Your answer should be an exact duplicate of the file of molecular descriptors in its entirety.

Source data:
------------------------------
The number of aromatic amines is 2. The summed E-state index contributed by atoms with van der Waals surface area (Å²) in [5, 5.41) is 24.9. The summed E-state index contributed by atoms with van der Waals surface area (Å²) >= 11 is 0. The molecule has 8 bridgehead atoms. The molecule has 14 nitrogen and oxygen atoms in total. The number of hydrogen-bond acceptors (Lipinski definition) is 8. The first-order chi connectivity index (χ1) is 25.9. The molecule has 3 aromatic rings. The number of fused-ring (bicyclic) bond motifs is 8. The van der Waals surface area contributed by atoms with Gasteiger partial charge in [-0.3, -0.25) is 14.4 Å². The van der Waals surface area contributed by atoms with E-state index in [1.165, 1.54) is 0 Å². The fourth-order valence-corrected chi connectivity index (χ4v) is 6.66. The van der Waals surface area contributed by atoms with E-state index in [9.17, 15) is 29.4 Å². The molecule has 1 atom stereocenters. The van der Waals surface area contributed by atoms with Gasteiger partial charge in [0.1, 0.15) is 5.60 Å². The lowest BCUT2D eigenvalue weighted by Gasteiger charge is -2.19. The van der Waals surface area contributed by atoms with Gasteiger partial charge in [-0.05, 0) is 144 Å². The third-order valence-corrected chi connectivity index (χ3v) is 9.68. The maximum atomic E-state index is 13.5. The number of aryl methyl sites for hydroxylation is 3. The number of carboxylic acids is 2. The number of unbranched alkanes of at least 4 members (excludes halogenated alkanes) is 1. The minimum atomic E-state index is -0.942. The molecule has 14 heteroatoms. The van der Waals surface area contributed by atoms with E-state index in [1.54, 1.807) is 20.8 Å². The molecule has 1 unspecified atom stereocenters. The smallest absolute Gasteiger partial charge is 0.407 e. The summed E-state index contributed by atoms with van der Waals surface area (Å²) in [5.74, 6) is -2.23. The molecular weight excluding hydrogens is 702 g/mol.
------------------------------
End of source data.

The number of aromatic amines is 2. The summed E-state index contributed by atoms with van der Waals surface area (Å²) in [5, 5.41) is 24.9. The summed E-state index contributed by atoms with van der Waals surface area (Å²) >= 11 is 0. The molecule has 8 bridgehead atoms. The molecule has 14 nitrogen and oxygen atoms in total. The number of hydrogen-bond acceptors (Lipinski definition) is 8. The first-order chi connectivity index (χ1) is 25.9. The molecule has 3 aromatic rings. The number of fused-ring (bicyclic) bond motifs is 8. The van der Waals surface area contributed by atoms with Gasteiger partial charge in [-0.3, -0.25) is 14.4 Å². The van der Waals surface area contributed by atoms with E-state index in [1.165, 1.54) is 0 Å². The fourth-order valence-corrected chi connectivity index (χ4v) is 6.66. The van der Waals surface area contributed by atoms with E-state index in [9.17, 15) is 29.4 Å². The molecule has 1 atom stereocenters. The van der Waals surface area contributed by atoms with Gasteiger partial charge in [0.1, 0.15) is 5.60 Å². The lowest BCUT2D eigenvalue weighted by Gasteiger charge is -2.19. The van der Waals surface area contributed by atoms with Gasteiger partial charge in [-0.05, 0) is 144 Å². The third-order valence-corrected chi connectivity index (χ3v) is 9.68. The maximum atomic E-state index is 13.5. The number of aryl methyl sites for hydroxylation is 3. The number of carboxylic acids is 2. The number of unbranched alkanes of at least 4 members (excludes halogenated alkanes) is 1. The minimum atomic E-state index is -0.942. The molecule has 14 heteroatoms. The van der Waals surface area contributed by atoms with E-state index in [1.54, 1.807) is 20.8 Å². The molecule has 1 unspecified atom stereocenters. The smallest absolute Gasteiger partial charge is 0.407 e. The summed E-state index contributed by atoms with van der Waals surface area (Å²) in [5.74, 6) is -2.23. The molecular weight excluding hydrogens is 702 g/mol.